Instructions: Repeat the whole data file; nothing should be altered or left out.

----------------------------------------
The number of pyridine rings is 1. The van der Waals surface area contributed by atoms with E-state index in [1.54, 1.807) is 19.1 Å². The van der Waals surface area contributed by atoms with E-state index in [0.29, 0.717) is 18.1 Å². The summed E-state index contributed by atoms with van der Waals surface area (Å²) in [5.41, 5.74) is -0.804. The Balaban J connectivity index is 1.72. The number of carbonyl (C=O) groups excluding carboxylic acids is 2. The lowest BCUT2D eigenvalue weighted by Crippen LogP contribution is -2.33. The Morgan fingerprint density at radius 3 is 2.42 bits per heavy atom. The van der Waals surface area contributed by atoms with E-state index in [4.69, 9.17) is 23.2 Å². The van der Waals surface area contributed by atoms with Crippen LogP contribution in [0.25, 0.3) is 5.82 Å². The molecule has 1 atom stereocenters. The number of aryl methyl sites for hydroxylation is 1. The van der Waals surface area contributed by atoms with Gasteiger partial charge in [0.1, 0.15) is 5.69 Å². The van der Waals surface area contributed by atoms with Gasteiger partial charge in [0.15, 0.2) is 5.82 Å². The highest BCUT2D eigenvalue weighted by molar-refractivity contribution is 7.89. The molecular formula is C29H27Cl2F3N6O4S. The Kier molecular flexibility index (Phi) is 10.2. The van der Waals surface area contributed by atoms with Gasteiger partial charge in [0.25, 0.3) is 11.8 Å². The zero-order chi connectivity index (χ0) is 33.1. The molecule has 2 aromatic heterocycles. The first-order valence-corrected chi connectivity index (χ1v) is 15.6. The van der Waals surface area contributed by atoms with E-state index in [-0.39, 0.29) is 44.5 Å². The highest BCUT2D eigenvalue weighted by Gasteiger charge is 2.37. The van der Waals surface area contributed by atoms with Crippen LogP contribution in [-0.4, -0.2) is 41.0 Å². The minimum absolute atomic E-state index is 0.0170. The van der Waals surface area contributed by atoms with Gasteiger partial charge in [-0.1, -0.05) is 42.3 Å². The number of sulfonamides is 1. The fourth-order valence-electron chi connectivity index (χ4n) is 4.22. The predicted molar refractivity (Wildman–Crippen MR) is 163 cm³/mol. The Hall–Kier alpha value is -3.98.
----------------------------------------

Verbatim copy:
The number of pyridine rings is 1. The van der Waals surface area contributed by atoms with E-state index in [1.54, 1.807) is 19.1 Å². The van der Waals surface area contributed by atoms with E-state index in [0.29, 0.717) is 18.1 Å². The summed E-state index contributed by atoms with van der Waals surface area (Å²) in [5.41, 5.74) is -0.804. The Balaban J connectivity index is 1.72. The number of carbonyl (C=O) groups excluding carboxylic acids is 2. The lowest BCUT2D eigenvalue weighted by Crippen LogP contribution is -2.33. The Morgan fingerprint density at radius 3 is 2.42 bits per heavy atom. The van der Waals surface area contributed by atoms with E-state index in [4.69, 9.17) is 23.2 Å². The van der Waals surface area contributed by atoms with Crippen LogP contribution in [0.25, 0.3) is 5.82 Å². The molecule has 1 atom stereocenters. The number of aryl methyl sites for hydroxylation is 1. The van der Waals surface area contributed by atoms with Gasteiger partial charge in [0.1, 0.15) is 5.69 Å². The van der Waals surface area contributed by atoms with Gasteiger partial charge in [0.15, 0.2) is 5.82 Å². The highest BCUT2D eigenvalue weighted by molar-refractivity contribution is 7.89. The molecular formula is C29H27Cl2F3N6O4S. The Kier molecular flexibility index (Phi) is 10.2. The van der Waals surface area contributed by atoms with Gasteiger partial charge in [0.25, 0.3) is 11.8 Å². The zero-order chi connectivity index (χ0) is 33.1. The molecule has 2 aromatic heterocycles. The first-order valence-corrected chi connectivity index (χ1v) is 15.6. The van der Waals surface area contributed by atoms with E-state index in [-0.39, 0.29) is 44.5 Å². The highest BCUT2D eigenvalue weighted by Gasteiger charge is 2.37. The van der Waals surface area contributed by atoms with Crippen LogP contribution in [-0.4, -0.2) is 41.0 Å². The minimum absolute atomic E-state index is 0.0170. The van der Waals surface area contributed by atoms with Gasteiger partial charge in [-0.1, -0.05) is 42.3 Å². The number of sulfonamides is 1. The fourth-order valence-electron chi connectivity index (χ4n) is 4.22. The predicted molar refractivity (Wildman–Crippen MR) is 163 cm³/mol. The Hall–Kier alpha value is -3.98.